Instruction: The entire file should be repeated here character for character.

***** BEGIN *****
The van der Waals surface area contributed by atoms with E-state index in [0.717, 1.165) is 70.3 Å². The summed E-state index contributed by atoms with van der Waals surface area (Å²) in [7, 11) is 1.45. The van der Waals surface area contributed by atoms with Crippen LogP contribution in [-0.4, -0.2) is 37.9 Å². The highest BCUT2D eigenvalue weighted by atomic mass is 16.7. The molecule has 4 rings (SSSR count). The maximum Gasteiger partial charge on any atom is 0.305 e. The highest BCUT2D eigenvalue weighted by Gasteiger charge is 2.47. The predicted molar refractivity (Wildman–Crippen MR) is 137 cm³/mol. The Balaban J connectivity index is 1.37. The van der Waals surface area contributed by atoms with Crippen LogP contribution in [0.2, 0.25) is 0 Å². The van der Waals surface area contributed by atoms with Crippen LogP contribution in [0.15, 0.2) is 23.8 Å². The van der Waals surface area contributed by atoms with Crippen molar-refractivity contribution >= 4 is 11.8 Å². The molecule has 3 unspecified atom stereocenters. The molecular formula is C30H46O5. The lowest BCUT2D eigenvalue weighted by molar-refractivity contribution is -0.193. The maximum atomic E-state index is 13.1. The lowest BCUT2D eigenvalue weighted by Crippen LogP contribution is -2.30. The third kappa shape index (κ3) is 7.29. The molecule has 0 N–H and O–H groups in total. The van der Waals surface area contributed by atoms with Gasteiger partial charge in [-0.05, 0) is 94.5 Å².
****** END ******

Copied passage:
The van der Waals surface area contributed by atoms with E-state index in [0.717, 1.165) is 70.3 Å². The summed E-state index contributed by atoms with van der Waals surface area (Å²) in [7, 11) is 1.45. The van der Waals surface area contributed by atoms with Crippen LogP contribution in [-0.4, -0.2) is 37.9 Å². The highest BCUT2D eigenvalue weighted by atomic mass is 16.7. The molecule has 4 rings (SSSR count). The maximum Gasteiger partial charge on any atom is 0.305 e. The highest BCUT2D eigenvalue weighted by Gasteiger charge is 2.47. The predicted molar refractivity (Wildman–Crippen MR) is 137 cm³/mol. The Balaban J connectivity index is 1.37. The van der Waals surface area contributed by atoms with Crippen LogP contribution in [0.2, 0.25) is 0 Å². The van der Waals surface area contributed by atoms with Crippen LogP contribution in [0.15, 0.2) is 23.8 Å². The van der Waals surface area contributed by atoms with Crippen molar-refractivity contribution >= 4 is 11.8 Å². The molecule has 3 unspecified atom stereocenters. The molecular formula is C30H46O5. The lowest BCUT2D eigenvalue weighted by molar-refractivity contribution is -0.193. The maximum atomic E-state index is 13.1. The lowest BCUT2D eigenvalue weighted by Crippen LogP contribution is -2.30. The third kappa shape index (κ3) is 7.29. The molecule has 0 N–H and O–H groups in total. The van der Waals surface area contributed by atoms with Gasteiger partial charge in [-0.05, 0) is 94.5 Å².